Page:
Audiophile Podcasts

Most audiophiles probably consider low-fi media such as podcasts irrelevant. But this may change when accessories manufacturer Boston Audio Design launches its new HiFi Industry Podcast Series later this fall.

Podcasts are simply digital audio files, usually very low-resolution MP3 files, that contain a talk program or news or special-interest report featuring spoken word. These files can be subscribed to or downloaded and then played on a portable audio player or computer, or burned to a CD and listened to in the car.

Boston Audio Design's Austin Jackson says its podcasts will be in a live interview format with questions submitted by the public. The free 30-minute podcasts will be released monthly and may be downloaded automatically via RSS or manually by visiting the Boston Audio Design website. The first podcast will feature an interview with artist and turntable designer Simon Yorke of Simon Yorke Designs.

According to Jackson, by allowing the public to ask questions directly of industry manufacturers and personalities, "the podcasts will give audiophiles worldwide a new way to learn about and interact with the audio community. Also, by syndicating the podcasts through hubs like Apple's iTunes, the podcasts will help promote the hi-fi hobby to a wider audience."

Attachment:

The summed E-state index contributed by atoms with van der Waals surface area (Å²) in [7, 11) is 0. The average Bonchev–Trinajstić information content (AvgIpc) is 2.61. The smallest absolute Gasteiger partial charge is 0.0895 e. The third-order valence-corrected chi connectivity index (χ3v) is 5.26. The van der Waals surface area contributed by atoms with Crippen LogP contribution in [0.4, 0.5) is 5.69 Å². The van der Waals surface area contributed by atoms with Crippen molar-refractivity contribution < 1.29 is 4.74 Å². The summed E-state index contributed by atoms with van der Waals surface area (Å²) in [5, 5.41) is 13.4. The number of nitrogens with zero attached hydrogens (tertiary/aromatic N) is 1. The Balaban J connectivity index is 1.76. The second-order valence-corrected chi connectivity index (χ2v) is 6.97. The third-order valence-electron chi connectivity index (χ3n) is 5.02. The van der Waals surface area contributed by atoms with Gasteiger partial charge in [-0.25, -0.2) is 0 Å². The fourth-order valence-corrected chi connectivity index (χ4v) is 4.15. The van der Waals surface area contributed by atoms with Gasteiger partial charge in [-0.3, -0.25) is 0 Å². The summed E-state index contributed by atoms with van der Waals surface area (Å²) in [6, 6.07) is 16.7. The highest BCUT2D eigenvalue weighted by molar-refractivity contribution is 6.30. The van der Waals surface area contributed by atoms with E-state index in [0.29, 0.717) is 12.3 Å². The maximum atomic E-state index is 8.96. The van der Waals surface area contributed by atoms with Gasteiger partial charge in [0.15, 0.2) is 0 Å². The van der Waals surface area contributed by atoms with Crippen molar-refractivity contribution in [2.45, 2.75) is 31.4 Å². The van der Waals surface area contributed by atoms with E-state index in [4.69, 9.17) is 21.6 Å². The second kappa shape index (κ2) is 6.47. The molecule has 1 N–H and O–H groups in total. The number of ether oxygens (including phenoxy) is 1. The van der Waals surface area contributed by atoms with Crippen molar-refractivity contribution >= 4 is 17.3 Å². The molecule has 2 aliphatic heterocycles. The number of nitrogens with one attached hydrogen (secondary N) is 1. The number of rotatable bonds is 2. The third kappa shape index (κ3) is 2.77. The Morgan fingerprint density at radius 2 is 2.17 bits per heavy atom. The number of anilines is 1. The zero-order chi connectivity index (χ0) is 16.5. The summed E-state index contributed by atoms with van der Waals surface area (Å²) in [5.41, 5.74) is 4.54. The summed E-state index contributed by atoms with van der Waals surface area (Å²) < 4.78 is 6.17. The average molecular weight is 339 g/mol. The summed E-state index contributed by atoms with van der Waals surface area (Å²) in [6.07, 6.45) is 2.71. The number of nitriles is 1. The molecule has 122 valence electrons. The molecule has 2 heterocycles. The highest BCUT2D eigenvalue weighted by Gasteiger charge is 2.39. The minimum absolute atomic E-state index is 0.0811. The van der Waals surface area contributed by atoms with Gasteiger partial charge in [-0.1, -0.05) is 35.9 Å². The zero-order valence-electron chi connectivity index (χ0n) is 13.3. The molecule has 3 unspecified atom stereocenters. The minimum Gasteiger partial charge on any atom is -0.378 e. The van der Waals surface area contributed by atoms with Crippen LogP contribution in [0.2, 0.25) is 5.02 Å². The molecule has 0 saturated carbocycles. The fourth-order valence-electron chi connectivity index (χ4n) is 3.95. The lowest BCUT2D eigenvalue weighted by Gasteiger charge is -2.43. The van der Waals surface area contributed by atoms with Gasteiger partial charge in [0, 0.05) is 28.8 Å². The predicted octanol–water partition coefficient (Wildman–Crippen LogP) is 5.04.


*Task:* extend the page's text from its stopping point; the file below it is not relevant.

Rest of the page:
Also scheduled for this fall are interviews that Jackson will conduct with designers from 47 Laboratory and Avantgarde Audio, recipient of Stereophile's 2000 Speaker of the Year award. Lest anyone think that Jackson is doing this simply as a promotional tool for his own company, he points out that "the idea is for me to get out of the way and let the participants answer the questions and express what they want to express. Since I'm a manufacturer as well, any discussion of my products is off limits for obvious reasons." He also encourages listeners to suggest who to interview and what to ask.

"I'm really excited to play a role in attracting new audiophiles through syndicating the podcasts," explains Jackson, "or at the very least, helping people understand what goes into the $10,000 turntables, $50,000 speakers, and $25,000 CD transports that are often mentioned (or mocked, rather) in mainstream publications."